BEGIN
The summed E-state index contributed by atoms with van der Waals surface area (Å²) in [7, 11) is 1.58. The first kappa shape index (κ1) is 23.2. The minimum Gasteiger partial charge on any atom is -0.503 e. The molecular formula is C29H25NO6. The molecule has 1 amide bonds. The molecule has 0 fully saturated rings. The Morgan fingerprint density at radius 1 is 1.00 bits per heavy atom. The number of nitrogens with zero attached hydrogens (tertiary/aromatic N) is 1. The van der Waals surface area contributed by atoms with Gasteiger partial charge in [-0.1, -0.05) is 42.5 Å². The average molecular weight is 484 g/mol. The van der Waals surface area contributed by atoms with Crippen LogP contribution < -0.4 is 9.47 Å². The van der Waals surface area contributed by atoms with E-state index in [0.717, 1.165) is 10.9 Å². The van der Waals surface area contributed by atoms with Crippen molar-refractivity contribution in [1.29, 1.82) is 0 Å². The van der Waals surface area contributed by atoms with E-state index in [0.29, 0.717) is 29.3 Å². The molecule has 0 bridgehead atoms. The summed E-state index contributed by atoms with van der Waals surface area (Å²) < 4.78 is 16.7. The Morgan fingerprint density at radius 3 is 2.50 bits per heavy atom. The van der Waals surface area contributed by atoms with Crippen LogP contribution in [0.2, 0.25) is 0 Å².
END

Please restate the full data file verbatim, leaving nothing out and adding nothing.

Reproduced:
The summed E-state index contributed by atoms with van der Waals surface area (Å²) in [7, 11) is 1.58. The first kappa shape index (κ1) is 23.2. The minimum Gasteiger partial charge on any atom is -0.503 e. The molecular formula is C29H25NO6. The molecule has 1 amide bonds. The molecule has 0 fully saturated rings. The Morgan fingerprint density at radius 1 is 1.00 bits per heavy atom. The number of nitrogens with zero attached hydrogens (tertiary/aromatic N) is 1. The van der Waals surface area contributed by atoms with Gasteiger partial charge in [-0.1, -0.05) is 42.5 Å². The average molecular weight is 484 g/mol. The van der Waals surface area contributed by atoms with Crippen LogP contribution < -0.4 is 9.47 Å². The van der Waals surface area contributed by atoms with E-state index in [0.717, 1.165) is 10.9 Å². The van der Waals surface area contributed by atoms with Crippen molar-refractivity contribution in [1.29, 1.82) is 0 Å². The van der Waals surface area contributed by atoms with E-state index in [0.29, 0.717) is 29.3 Å². The molecule has 0 bridgehead atoms. The summed E-state index contributed by atoms with van der Waals surface area (Å²) < 4.78 is 16.7. The Morgan fingerprint density at radius 3 is 2.50 bits per heavy atom. The van der Waals surface area contributed by atoms with Crippen LogP contribution in [0.2, 0.25) is 0 Å².